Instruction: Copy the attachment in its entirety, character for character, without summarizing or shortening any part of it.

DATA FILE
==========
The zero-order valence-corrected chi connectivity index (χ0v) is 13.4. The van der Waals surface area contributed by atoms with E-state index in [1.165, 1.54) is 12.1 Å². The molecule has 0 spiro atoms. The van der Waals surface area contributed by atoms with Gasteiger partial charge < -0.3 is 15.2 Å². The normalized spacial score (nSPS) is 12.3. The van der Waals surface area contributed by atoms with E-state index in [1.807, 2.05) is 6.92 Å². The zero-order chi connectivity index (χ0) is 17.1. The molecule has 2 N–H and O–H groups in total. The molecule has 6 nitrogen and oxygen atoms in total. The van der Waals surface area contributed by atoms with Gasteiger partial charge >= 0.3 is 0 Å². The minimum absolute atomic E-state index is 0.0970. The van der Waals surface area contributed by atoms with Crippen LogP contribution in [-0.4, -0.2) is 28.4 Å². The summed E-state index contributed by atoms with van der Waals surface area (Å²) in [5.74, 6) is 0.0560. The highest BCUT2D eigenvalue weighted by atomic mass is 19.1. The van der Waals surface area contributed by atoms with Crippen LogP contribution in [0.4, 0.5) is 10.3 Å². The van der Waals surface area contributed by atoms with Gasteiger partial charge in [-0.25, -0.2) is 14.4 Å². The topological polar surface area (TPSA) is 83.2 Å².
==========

The zero-order valence-corrected chi connectivity index (χ0v) is 13.4. The van der Waals surface area contributed by atoms with E-state index in [1.165, 1.54) is 12.1 Å². The molecule has 0 spiro atoms. The van der Waals surface area contributed by atoms with Gasteiger partial charge < -0.3 is 15.2 Å². The normalized spacial score (nSPS) is 12.3. The van der Waals surface area contributed by atoms with E-state index in [1.807, 2.05) is 6.92 Å². The zero-order chi connectivity index (χ0) is 17.1. The molecule has 2 N–H and O–H groups in total. The molecule has 6 nitrogen and oxygen atoms in total. The van der Waals surface area contributed by atoms with Gasteiger partial charge >= 0.3 is 0 Å². The minimum absolute atomic E-state index is 0.0970. The van der Waals surface area contributed by atoms with Crippen LogP contribution in [-0.4, -0.2) is 28.4 Å². The summed E-state index contributed by atoms with van der Waals surface area (Å²) in [5.74, 6) is 0.0560. The highest BCUT2D eigenvalue weighted by atomic mass is 19.1. The van der Waals surface area contributed by atoms with Crippen LogP contribution in [0.4, 0.5) is 10.3 Å². The van der Waals surface area contributed by atoms with Gasteiger partial charge in [-0.25, -0.2) is 14.4 Å². The topological polar surface area (TPSA) is 83.2 Å².